On November 2nd, California voters will have an opportunity to legalize marijuana use for all persons over 21 and authorize local government to regulate its use and sale (see the BallotPedia article for more on the initiative). Legalizing marijuana will not, by itself, turn around our catastrophic prison overcrowding. Relatively few people are in prison for marijuana possession or even sale. However it can achieve two objectives that will move us in the right direction on crime policy and prisons.
First, legalizing marijuana will prevent the needless stigmatization and alienation of thousands of young (and not so young) adults who are discovered by the police to be in possession of marijuana, which is one of the leading cause of arrests in the United States. This will actually unburden the police who are usually searching for weapons, from having to arrest people they discover marijuana on, or appear to be ignoring law violations. Many police-citizen encounters will have a happier ending. More importantly, many people will not accumulate misdemeanor offenses on their record that can lead them to prison later, and will avoid unnecessary criminalization.
Second, legalizing marijuana will deliver the largest possible blow to heinous drug cartels in Mexico for whom marijuana constitutes the second largest source of profits (and possibly the largest). As decades of experience have taught us, profit centered criminal networks are almost impossible to defeat using normal criminal sanctions (because they can successfully recruit new members to replace any incarcerated ones so long as the profits remain high). As Mexico's disastrous military war on drugs is demonstrating, extra-judicial deterrence does not work any better, and does lead to hundreds of collateral casualties. Without firing a single bullet, California voters can cut the Mexican cartels down to size, making it harder for them to corrupt the Mexican political system, simply by moving those profits from the crime world to the world of lawfully regulated business.
We should not be glib about the costs of marijuana legalization. Making it legal for California adults to buy and possess marijuana will almost certainly lead to more people using more of the drug. A recent paper from RAND by my colleague Rob MacCoun and others uses econometric techniques to try and estimate those effects and they suggest far from trivial increases (here it is, but it may require authorization to access). While it is true that most people who want marijuana can easily find it now (especially given California's medical marijuana regime), there are actually some people out there who will not use it on principle simply because it remains against the law. More importantly, the convenience and reliability of obtaining marijuana once it is legal will very likely increase use (even if the price does not go down, which RAND assumes but has not been true under the medical regime and could be prevented by correct tax policy).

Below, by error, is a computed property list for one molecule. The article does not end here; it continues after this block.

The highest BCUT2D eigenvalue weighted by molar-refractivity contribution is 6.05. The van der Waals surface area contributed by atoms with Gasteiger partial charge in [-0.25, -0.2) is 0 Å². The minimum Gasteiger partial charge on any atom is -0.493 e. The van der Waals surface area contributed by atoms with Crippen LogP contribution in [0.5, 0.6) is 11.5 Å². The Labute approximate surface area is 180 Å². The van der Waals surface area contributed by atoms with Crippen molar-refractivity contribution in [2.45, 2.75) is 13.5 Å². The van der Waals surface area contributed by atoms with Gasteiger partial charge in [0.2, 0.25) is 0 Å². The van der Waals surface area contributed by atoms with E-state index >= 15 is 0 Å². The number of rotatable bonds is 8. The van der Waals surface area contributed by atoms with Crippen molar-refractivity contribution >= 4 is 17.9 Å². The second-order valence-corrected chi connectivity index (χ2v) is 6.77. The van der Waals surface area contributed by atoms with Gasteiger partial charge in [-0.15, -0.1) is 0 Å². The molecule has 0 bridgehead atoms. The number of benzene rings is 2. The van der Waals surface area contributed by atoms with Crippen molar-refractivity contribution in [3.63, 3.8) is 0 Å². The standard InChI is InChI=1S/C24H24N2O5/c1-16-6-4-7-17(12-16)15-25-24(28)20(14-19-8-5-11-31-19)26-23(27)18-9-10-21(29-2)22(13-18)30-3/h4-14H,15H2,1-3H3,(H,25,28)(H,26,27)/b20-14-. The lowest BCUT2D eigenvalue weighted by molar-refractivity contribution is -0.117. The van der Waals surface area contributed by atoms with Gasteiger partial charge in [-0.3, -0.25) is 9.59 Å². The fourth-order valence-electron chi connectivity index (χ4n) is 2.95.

Marijuana can be psychologically addictive. Its capacity to lift the user above the humdrum of life and let them see things differently (enabling the poetry function) can be hard to resist. For creative artists and writers it may be a wonderful tool, but for people facing depressing circumstances it may become a way to ignore circumstances that need to be changed instead.
But here is where the argument for legalization becomes most promising. The best way to prevent and remedy addiction, is through outreach, education, and counseling to the user community. The current state of illegality makes that harder in countless ways. Once legalized, local regulation could require marijuana stores to provide all of those services to their clients, and creative regulators could celebrate innovations and circulate best practices widely.
And this is precisely where marijuana legalization could do the most good. By demonstrating, through empirically tested regulations, that civil governance can remedy the negative consequences of recreational drug use, the legal marijuana regime could help wean us from our dependence on criminal law as a way to govern America.
Cross-posted from Jonathan Simon’s Governing Through Crime.